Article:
News Article | February 15, 2017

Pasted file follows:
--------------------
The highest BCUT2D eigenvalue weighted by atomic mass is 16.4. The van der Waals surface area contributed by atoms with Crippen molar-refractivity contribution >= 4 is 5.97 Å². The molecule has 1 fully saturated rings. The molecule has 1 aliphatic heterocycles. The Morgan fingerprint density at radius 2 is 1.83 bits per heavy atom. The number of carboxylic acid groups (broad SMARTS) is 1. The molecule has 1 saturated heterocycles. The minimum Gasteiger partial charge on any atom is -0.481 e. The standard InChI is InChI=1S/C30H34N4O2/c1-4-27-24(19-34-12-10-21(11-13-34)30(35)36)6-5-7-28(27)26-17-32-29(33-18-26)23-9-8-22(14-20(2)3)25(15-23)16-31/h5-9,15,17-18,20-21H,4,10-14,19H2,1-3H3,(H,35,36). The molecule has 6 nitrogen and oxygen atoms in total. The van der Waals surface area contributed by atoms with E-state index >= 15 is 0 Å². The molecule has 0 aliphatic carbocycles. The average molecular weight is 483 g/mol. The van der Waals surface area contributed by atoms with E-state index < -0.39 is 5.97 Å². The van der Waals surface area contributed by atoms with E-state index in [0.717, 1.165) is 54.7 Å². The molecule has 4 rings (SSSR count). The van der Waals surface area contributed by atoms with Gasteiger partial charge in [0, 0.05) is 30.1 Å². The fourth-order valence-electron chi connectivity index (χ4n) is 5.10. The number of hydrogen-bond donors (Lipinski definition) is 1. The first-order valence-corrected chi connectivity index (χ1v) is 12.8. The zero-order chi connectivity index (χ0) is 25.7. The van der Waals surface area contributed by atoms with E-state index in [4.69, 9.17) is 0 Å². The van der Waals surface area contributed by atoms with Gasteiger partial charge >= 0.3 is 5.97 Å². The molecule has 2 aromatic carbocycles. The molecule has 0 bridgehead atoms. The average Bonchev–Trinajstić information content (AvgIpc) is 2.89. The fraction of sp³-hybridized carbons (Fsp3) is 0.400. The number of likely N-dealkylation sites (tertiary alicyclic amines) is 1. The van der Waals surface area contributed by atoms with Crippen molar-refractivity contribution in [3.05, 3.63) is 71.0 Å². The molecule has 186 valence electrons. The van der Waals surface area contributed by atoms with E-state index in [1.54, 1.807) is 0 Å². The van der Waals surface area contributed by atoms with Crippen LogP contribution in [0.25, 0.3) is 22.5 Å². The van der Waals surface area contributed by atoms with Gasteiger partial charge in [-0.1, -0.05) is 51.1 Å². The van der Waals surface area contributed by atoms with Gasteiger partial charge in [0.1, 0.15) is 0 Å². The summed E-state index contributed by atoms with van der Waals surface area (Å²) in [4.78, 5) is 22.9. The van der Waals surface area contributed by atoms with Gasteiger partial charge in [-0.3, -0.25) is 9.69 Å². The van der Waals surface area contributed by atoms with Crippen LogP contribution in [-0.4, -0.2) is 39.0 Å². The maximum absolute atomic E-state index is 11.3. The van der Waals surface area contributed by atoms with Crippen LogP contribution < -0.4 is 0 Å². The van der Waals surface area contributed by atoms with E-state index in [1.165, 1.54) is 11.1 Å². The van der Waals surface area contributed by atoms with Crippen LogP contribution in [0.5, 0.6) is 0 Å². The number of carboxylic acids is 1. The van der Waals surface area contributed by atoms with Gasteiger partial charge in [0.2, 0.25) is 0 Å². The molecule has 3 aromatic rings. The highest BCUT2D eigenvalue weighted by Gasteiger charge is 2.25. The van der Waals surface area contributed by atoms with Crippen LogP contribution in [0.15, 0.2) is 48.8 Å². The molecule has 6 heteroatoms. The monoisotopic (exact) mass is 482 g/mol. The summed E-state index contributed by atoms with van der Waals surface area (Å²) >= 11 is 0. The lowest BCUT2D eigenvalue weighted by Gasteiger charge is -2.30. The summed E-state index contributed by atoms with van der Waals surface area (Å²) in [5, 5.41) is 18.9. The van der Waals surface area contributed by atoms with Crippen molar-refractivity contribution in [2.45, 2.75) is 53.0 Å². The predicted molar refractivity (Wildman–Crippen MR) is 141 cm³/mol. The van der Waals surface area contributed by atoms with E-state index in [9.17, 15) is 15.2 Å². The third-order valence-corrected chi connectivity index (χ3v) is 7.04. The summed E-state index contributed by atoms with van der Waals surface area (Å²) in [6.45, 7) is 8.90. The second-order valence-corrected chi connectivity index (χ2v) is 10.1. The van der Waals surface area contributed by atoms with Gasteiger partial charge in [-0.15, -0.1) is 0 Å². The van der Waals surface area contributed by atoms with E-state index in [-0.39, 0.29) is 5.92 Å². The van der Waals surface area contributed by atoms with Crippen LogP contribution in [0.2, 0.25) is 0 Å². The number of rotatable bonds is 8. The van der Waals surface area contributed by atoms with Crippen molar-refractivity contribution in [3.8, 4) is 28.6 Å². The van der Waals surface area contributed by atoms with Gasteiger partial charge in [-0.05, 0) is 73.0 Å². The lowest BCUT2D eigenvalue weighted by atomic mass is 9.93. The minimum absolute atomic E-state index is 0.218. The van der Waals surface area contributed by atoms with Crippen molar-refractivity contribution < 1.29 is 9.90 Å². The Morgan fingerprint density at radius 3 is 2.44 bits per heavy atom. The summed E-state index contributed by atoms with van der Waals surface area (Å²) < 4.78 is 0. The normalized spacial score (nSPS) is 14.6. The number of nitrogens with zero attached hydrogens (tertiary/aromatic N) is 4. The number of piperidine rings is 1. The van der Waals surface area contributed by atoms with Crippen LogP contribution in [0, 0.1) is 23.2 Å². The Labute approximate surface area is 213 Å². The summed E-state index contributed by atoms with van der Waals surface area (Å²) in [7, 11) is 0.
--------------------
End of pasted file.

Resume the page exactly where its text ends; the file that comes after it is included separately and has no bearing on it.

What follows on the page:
The American Society of Nuclear Cardiology (ASNC) has named Raymond Russell III, MD, PhD, FASNC, FACC, as its 2017 President. Dr. Russell is an associate professor of medicine at the Warren Alpert Medical School of Brown University in Providence, R.I. He is program director of the cardiology fellowship at Brown as well as the director of both Nuclear Cardiology and Cardio-Oncology for the Cardiovascular Institute of Lifespan, which includes Rhode Island Hospital, The Miriam Hospital and Newport Hospital. “There are a number of exciting opportunities and challenges facing nuclear cardiologists today, revolving around the transition to value-based care, changing reimbursement models and using appropriate use criteria-based clinical decision support tools to ensure that patients receive the right tests and the lowest possible radiation dosages,” said Russell. “ASNC has identified several strategic areas to focus on over the next few years, including preparing our members and our referring colleagues to deliver optimal care as our healthcare system changes.” A member of ASNC since 2000 and a Fellow since 2006, Russell has participated in a number of ASNC programs and committees, including the Leadership Development Program. He has served on the faculty of numerous ASNC Scientific Sessions and is active in the Certification Board of Nuclear Cardiology and its parent organization, the Alliance for Physician Certification and Advancement. Russell received an MD and PhD from the University of Texas Medical School at Houston. He completed his residency and cardiology fellowship training at Yale School of Medicine. Nuclear cardiology studies play a critical role in the noninvasive diagnosis of coronary artery disease, the assessment of the pumping function of the heart and in the prediction of outcomes in patients with heart disease. The American Society of Nuclear Cardiology has been committed, since its inception, to support purposeful imaging through its expertise in education, health policy and quality initiatives. ASNC is the recognized leader in quality, education, advocacy and standards in cardiovascular imaging, with more than 4,000 members worldwide. ASNC is the only society dedicated solely to advocacy issues that impact the field of nuclear cardiology and is working with success to influence regulations to fight onerous private health plan policies – adverting reimbursement declines and fighting for improved payment and coverage. ASNC is dedicated to continuous quality improvement, education and patient-centered imaging, illustrating the ongoing commitment as a leader in the field of nuclear imaging and improving patient outcomes. ASNC establishes standards for excellence in cardiovascular imaging through the development of clinical guidelines, professional education, advocacy and research development. ASNC’s members are comprised of cardiologists, radiologists, physicians, scientists, technologists, imaging specialists and other professionals committed to the science and practice of nuclear cardiology. For more information, visit http://www.asnc.org.